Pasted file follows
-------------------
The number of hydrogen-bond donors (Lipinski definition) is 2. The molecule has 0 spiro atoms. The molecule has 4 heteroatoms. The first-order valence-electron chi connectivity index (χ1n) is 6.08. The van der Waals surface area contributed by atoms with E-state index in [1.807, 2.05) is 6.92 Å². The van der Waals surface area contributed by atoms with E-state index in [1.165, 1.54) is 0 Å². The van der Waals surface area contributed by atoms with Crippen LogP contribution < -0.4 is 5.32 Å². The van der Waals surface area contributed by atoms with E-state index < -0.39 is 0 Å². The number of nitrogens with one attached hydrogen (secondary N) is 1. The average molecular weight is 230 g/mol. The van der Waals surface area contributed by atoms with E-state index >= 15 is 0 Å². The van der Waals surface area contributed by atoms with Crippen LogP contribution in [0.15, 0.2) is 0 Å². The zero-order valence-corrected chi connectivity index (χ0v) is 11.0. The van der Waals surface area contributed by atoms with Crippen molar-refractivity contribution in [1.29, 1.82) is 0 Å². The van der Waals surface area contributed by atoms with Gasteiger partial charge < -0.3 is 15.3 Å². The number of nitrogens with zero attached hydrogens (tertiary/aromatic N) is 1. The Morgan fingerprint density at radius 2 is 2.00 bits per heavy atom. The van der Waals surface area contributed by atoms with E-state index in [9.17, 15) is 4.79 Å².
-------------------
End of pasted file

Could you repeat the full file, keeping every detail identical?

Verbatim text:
The number of hydrogen-bond donors (Lipinski definition) is 2. The molecule has 0 spiro atoms. The molecule has 4 heteroatoms. The first-order valence-electron chi connectivity index (χ1n) is 6.08. The van der Waals surface area contributed by atoms with E-state index in [1.807, 2.05) is 6.92 Å². The van der Waals surface area contributed by atoms with E-state index in [1.165, 1.54) is 0 Å². The van der Waals surface area contributed by atoms with Crippen LogP contribution < -0.4 is 5.32 Å². The van der Waals surface area contributed by atoms with E-state index < -0.39 is 0 Å². The number of nitrogens with one attached hydrogen (secondary N) is 1. The average molecular weight is 230 g/mol. The van der Waals surface area contributed by atoms with E-state index >= 15 is 0 Å². The van der Waals surface area contributed by atoms with Crippen LogP contribution in [0.15, 0.2) is 0 Å². The zero-order valence-corrected chi connectivity index (χ0v) is 11.0. The van der Waals surface area contributed by atoms with Crippen molar-refractivity contribution in [1.29, 1.82) is 0 Å². The van der Waals surface area contributed by atoms with Gasteiger partial charge < -0.3 is 15.3 Å². The number of nitrogens with zero attached hydrogens (tertiary/aromatic N) is 1. The Morgan fingerprint density at radius 2 is 2.00 bits per heavy atom. The van der Waals surface area contributed by atoms with E-state index in [9.17, 15) is 4.79 Å².